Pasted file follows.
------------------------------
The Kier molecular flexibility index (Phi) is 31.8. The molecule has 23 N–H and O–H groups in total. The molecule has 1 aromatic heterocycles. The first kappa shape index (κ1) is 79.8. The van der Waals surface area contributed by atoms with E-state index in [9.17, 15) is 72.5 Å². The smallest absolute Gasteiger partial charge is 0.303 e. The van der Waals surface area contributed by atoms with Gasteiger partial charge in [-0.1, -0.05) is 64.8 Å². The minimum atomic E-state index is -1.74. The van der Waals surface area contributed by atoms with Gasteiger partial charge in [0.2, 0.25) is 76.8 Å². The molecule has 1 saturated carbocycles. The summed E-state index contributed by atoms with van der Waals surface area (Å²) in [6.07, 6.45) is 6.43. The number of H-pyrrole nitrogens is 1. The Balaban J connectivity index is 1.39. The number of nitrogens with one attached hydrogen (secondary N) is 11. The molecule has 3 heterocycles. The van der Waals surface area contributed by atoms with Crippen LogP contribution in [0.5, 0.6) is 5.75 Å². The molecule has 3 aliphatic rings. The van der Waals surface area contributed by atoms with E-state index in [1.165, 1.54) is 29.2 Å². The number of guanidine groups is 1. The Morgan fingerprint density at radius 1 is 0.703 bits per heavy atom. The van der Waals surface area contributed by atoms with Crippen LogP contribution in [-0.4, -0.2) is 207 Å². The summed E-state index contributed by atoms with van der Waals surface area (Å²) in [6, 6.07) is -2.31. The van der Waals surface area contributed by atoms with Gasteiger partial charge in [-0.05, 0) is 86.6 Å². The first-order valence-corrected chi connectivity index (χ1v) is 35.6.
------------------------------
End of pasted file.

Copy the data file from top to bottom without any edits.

The Kier molecular flexibility index (Phi) is 31.8. The molecule has 23 N–H and O–H groups in total. The molecule has 1 aromatic heterocycles. The first kappa shape index (κ1) is 79.8. The van der Waals surface area contributed by atoms with E-state index in [9.17, 15) is 72.5 Å². The smallest absolute Gasteiger partial charge is 0.303 e. The van der Waals surface area contributed by atoms with Gasteiger partial charge in [-0.1, -0.05) is 64.8 Å². The minimum atomic E-state index is -1.74. The van der Waals surface area contributed by atoms with Gasteiger partial charge in [0.2, 0.25) is 76.8 Å². The molecule has 1 saturated carbocycles. The summed E-state index contributed by atoms with van der Waals surface area (Å²) in [6.07, 6.45) is 6.43. The number of H-pyrrole nitrogens is 1. The Balaban J connectivity index is 1.39. The number of nitrogens with one attached hydrogen (secondary N) is 11. The molecule has 3 heterocycles. The van der Waals surface area contributed by atoms with Crippen LogP contribution in [0.5, 0.6) is 5.75 Å². The molecule has 3 aliphatic rings. The van der Waals surface area contributed by atoms with E-state index in [1.165, 1.54) is 29.2 Å². The number of guanidine groups is 1. The Morgan fingerprint density at radius 1 is 0.703 bits per heavy atom. The van der Waals surface area contributed by atoms with Crippen LogP contribution in [-0.4, -0.2) is 207 Å². The summed E-state index contributed by atoms with van der Waals surface area (Å²) in [6, 6.07) is -2.31. The van der Waals surface area contributed by atoms with Gasteiger partial charge in [-0.05, 0) is 86.6 Å². The first-order valence-corrected chi connectivity index (χ1v) is 35.6.